Used by permission of the original author, Martin Hanscamp
How do we speak with confidence into the public square? What contribution does Christianity make? Why should secular society listen to what they see as a dusty old manuscript? The relationship between Christian schools and broader society is caught up in the same questions.
Author Vishal Mangalwadi, an Indian Christian, tells a wonderful story in The Book that Made Your World: How the Bible Created the Soul of Western Civilization.
He was heading to a conference in Holland, and on the plane he had a conversation with a man from India who bragged about his success as a businessman in Great Britain. Mangalwadi was perplexed by the comment that “business in England is easy because everyone trusts you there.”
He landed in Holland, and his host, Jan, invited him to go for a walk. They headed down the neatly organized lanes until Jan took a detour into a milking shed. Mangalwadi followed and watched Jan dip into the storage vat to draw out a beautiful mug of milk, then pay into the money jar on the ledge. He couldn’t believe his eyes; the honour pay system was non-existent in his homeland. In that instant, Mangalwadi understood what the businessman had been trying to say. In India, you’d need a cashier to ensure the customer paid, an inspector to check the milk wasn’t watered down, another bureaucrat to ensure the inspector wasn’t being bribed, and so on. Frustratingly and inefficiently, all the extra costs would have to be paid by the consumer.
So why the contrast between Holland and India? Why can a Dutch farmer leave his money jar out and get a fair return for his product? Mangalwadi points to the Global Corruption Perceptions Index (CPI) that ranks 175 countries from the least corrupt to the most. In 2014, Canada came in at tenth, just topping Australia at eleventh. Mangalwadi goes on to say, “An important finding of the CPI is that the least corrupt countries are the Protestant countries – that is, secular nations whose cultures were shaped decisively by the Bible.” (p. 253)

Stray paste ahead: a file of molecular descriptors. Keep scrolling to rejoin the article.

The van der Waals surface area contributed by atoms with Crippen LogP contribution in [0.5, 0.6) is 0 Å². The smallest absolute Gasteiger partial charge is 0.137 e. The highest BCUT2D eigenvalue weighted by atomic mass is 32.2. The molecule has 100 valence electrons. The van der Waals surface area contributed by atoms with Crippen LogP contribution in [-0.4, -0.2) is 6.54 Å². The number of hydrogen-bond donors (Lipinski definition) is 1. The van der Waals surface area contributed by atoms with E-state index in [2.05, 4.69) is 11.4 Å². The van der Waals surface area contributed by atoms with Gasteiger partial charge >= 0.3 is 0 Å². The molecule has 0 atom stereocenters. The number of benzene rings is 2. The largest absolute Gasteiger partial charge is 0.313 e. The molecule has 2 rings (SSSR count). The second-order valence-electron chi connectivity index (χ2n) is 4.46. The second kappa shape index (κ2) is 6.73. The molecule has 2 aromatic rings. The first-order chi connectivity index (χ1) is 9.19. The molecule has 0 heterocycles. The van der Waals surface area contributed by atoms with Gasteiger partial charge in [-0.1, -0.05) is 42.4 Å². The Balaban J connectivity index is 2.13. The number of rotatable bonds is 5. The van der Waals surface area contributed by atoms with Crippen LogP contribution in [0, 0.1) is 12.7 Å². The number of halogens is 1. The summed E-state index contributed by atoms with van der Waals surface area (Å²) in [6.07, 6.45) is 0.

Why is this form of honesty so easy within some societies? My heritage, in the Christian Reformed Church, will be familiar to some. As a child, I’d hear my Dad preach from the Heidelberg Catechism each Sunday night. This type of instruction has been going on for over four centuries in Holland and has had a profound influence. It has reached into the DNA of the country.
In the Heidelberg Catechism’s Lord’s Day 42,1 you’ll see an extended explanation that goes beyond theft. It goes so much further, covering areas like tricks, sneakiness, exorbitant interest, coveting, waste, and then on the positive side, seeking the betterment of your neighbour and caring for the needy. The Heidelberg illustrates the breadth of “thou shalt not steal” explains it in the light of the rest of Scripture.
Throughout his brilliant book, Mangalwadi explores the idea that the Bible is the single most powerful force that has influenced the unique vision of western thought, western values and western institutions.
Why is it a big issue for Christian education?
- It helps us to understand and appreciate where our social values, legal values and institutions have come from. Where does good business trust in UK commerce come from? Where does paying when no one’s looking in Holland come from? Where does the freedom to teach from your faith perspective in Canada come from? Mangalwadi says these values and freedoms are founded in the Scriptures.
- It’s also a huge confidence booster. In a secular context where Christian schools are painted as being narrow, exclusivist, irrelevant, bigoted, intolerant, judgemental and so on, we can interrupt those false perceptions and point out that we stand for a wonderful set of values and attitudes that are steeped in the Scriptures and provide value to our society at large.
- It affirms the message of the Scripture’s relevance. By opening up the way the Scriptures speak into our everyday, we inspire our students to see how essential and relevant God’s Word is for their lives.
- It reminds us we’re making a contribution to the common good. If you were to brainstorm a list of core values that undergird Canadian society, you’d come up with quite a list, and the vast bulk would find their beginnings in the Scriptures. We’d say these are intrinsic to our lives and pivotal for a healthy society.
We could do the same for values in education. Would these be true?
- education is geared to assisting students grow in confidence and competence for the purpose of contributing and developing culture
- we stand for fairness and justice for all students; each is a gifted image-bearer who should have the opportunity to grow
- students need to work together in forging community, loving their neighbour as themselves